Walking down East 27th Street towards 14th Avenue, Ms. Kernighan points to a pothole and says Oakland’s roads are a disaster. (This was before a study was released, which found that they are indeed among the worst in the state.) “The streets are always what we don’t do,” she says.

Posted in Crime, Democrats, News, NovoMetro, Oakland, Politics, Ron Dellums | 14 Comments »

Teacher Union Protests

Posted by novometro on October 11, 2006

The Oakland teachers’ union will hold a rally Wednesday at 4 p.m. in front of OUSD HQ to protest “consolidation and layoffs in the district’s early childhood program,” the “complete negligence of the special education program,” OUSD hiring decisions that the Oakland Educators Association claims are tantamount to union busting.

The press conference/rally is the OEA’s response to a recent report, which credited the school district with small but steady progress while under state control.

Posted in Education, News, Oakland, Politics | Leave a Comment »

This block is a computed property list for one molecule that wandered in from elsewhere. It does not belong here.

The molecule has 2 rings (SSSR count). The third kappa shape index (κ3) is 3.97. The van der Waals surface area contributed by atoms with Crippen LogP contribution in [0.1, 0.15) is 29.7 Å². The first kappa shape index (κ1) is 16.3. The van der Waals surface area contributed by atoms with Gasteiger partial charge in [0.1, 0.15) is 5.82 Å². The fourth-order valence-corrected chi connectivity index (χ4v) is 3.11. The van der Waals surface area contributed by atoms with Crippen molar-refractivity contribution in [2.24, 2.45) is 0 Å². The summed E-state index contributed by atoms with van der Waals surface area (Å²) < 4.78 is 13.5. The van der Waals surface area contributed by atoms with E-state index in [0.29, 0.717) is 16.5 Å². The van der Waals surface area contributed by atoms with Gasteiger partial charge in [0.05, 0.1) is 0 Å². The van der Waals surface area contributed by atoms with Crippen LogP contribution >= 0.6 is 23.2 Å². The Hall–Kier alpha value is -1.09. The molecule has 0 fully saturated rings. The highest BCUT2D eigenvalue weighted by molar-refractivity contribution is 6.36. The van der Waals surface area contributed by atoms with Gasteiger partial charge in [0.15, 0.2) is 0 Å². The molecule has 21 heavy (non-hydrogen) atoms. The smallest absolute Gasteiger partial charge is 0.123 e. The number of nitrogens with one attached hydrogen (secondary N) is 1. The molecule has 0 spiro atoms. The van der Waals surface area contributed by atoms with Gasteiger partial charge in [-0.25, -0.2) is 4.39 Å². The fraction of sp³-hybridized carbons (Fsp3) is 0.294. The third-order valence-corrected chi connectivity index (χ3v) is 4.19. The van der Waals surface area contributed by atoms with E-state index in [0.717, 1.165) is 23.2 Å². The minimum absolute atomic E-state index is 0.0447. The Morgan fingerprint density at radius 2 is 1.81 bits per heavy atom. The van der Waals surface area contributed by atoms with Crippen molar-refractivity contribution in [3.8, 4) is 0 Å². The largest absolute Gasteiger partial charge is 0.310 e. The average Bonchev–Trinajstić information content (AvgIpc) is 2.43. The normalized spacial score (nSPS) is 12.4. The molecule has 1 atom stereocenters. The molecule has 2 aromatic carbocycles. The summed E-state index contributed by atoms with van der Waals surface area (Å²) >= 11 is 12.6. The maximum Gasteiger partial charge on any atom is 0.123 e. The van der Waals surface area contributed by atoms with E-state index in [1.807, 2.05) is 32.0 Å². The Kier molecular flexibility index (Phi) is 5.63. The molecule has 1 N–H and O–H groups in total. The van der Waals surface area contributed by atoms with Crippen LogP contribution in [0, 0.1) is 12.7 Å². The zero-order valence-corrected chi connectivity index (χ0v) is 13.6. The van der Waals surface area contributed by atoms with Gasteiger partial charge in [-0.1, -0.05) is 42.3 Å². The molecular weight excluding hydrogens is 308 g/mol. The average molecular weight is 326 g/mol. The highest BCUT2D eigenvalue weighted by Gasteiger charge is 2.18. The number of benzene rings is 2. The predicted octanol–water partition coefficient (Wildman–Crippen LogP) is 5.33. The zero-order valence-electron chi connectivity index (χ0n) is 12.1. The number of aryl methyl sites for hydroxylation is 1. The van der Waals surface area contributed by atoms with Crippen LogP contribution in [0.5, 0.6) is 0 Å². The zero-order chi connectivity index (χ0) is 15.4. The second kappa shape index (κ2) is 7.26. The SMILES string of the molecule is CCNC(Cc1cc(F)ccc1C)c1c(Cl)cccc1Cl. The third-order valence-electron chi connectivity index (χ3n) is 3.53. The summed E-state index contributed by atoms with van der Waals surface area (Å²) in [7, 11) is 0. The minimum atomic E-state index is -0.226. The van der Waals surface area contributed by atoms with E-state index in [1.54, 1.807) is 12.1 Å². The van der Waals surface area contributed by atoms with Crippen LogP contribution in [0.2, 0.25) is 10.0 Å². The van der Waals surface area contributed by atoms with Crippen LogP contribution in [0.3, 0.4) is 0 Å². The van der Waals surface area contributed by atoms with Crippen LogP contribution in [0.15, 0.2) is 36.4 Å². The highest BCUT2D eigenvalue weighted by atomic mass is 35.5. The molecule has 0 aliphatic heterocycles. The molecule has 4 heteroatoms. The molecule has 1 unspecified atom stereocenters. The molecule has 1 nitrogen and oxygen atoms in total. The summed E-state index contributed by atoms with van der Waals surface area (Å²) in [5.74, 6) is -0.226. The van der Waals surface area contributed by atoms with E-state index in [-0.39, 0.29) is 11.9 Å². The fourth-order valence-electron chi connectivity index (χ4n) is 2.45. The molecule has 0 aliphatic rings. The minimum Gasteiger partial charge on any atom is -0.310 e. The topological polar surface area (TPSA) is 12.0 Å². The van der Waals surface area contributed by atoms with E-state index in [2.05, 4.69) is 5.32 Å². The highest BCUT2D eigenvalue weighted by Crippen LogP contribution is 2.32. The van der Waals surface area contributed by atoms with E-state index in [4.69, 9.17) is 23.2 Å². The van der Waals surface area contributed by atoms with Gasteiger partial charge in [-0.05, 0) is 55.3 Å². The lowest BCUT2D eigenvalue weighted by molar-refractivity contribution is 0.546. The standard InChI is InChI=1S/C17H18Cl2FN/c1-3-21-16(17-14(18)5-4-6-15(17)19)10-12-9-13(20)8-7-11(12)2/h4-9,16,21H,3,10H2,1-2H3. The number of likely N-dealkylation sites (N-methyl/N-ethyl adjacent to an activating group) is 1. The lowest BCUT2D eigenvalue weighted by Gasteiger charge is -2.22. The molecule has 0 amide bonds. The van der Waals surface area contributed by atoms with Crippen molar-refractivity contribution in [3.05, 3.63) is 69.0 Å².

Oakland’s Detroit Complex

Posted by novometro on October 9, 2006

As the Oakland Athletics take on the Detroit Tigers in the American League Championship Series that begins Tuesday, we can count on at least one offering from the sports commentariat that compares and contrasts the two cities. We already know the adjectives to expect: Gritty, working-class, overshadowed, etc. Race will be an unvoiced subtext. But apart from a black population above the national average, Oakland and Detroit have little in common. Detroit is at the epicenter of the American automobile industry’s slow-motion implosion and has lost 51,000 residents between 2000 and 2005. No one argues that. Oakland’s population is a matter of debate.

Fortunately, we have an alternative to the social commentary coming from the press box at the Coliseum this week. The American Studies Association hosts its annual conference in Oakland, October 12-15. With the title of “The United States from Inside and Out: Transnational American Studies,” race will not be under the surface.